Surviving the Suicide of Someone You Love

An interview with Leticia Adams and Gabe Jacobs

(photo: Pexels/CC0)

In March of 2017, Anthony Gallegos committed suicide. Since that time his mother, Catholic writer Leticia Ochoa Adams has blogged openly about the raw and unvarnished reality of surviving the suicide of someone you loved dearly. Today we’re talking to Leticia and also to Gabe Jacobs, founders of The Red Door Foundation, a ministry intended to provided practical support to families grieving the loss of a loved one from suicide.


Leticia, over the past year you’ve shared online very candidly about the suffering that comes with suicide. I remember talking to a friend and fellow parent of young adult sons privately after Anthony’s death. We spoke of the pain you must be feeling as both “unimaginable” in the sense that until you’ve experienced it, you have no idea what it will really be like, but also painfully “imaginable” in that there’s nothing special about our own children that makes them immune to this temptation.

Let’s talk about the unimaginable: There’s intense grief, there’s self-doubt, there’s the recriminations from other Catholic parents who act as if it couldn’t happen to them, there’s the trauma you experienced in finding your son’s body . . . but those words don’t really explain the depth of the pain you’ve been through.

Is there a way you could describe the raw desolation of grieving a death by suicide?

Leticia: It feels as if I am in another dimension. Everything is the same but it is all upside down. I was in a thick fog for about the first eight months. The part about grief that I wasn’t really prepared for in this situation was the traumatic part. I have been through other traumas and other deaths but with Anthony, the two are combined. I have serious brain fog, I forget things easily and my attention span is pretty much nothing at this point.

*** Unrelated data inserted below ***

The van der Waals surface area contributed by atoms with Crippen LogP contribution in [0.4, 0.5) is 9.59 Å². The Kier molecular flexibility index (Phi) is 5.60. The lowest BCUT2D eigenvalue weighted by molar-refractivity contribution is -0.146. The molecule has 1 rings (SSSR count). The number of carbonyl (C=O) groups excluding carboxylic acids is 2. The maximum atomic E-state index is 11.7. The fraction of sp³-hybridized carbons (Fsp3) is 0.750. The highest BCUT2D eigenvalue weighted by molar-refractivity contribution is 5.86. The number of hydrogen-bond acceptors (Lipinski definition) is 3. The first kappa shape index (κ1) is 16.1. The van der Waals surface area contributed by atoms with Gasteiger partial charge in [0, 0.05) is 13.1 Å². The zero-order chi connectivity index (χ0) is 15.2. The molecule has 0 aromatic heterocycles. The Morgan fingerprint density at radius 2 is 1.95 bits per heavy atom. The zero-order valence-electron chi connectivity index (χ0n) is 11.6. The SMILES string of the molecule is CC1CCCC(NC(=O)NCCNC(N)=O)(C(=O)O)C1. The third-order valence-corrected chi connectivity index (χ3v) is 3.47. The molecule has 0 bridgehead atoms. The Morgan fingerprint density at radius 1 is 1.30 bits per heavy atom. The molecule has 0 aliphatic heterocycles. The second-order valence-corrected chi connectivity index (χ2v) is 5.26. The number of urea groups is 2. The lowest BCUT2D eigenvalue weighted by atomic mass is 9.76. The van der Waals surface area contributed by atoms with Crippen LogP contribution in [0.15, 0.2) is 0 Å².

In the first few months I even wondered if Anthony had really existed here and there. I would stand at the foot of his grave and have this serious urge to see his face and see that he existed. Had it not been for my great therapist and priests (that is plural on purpose), I don’t think I would have been okay. It has been fifteen months since Anthony died, and I still wake up in the middle of the night with my brain adding something to the mystery of what happened and why he died like that. Bits and pieces of information get put together like a puzzle in my brain, and then it just wakes me up and says, “Here’s this piece and it goes there!” It is really weird and has made me so interested in neuroscience and the science of trauma.

I think the crazy part is that just like it is unbelievable for people on the outside, it is just as unbelievable for me. Some days my brain just refuses to believe that it happened. Other days it is very clear to me that it did indeed happen and it hits me hard.


Gabe, here’s how Leticia described you to me: “He’s 18 and he’s super smart. He and Anthony had a very special relationship because Anthony always talked Gabe into doing stupid things like shaving his eyebrows (twice) and letting him be buried in the backyard. Gabe was super funny and cute, so Anthony would get him to make jokes and stuff knowing everyone would give Gabe a pass.” Since Anthony’s death you’ve suffered a second loss of a dear friend to suicide.  That’s an unusually heavy load for someone to experience so early in life.

What do you think has made the difference in your decision not to give in to despair, but instead commit yourself to helping others who have lost loved ones to suicide?

Gabe:  What made the difference for me was realizing that I had control. My only two options were taking control of my loss or my loss taking control of me. So The Red Door, to me, is the choice to take control of the situation and help others continue their lives with this new and strange burden.


When I saw your post about creating The Red Door Foundation, I and several others were very impressed with how you chose such specific, concrete objectives for your ministry.  Can you briefly outline what those are?

Leticia: These are our first objectives:

  • Pay for 6 therapy sessions, right after the death, for each member of the immediate family of someone who has died by suicide in our community.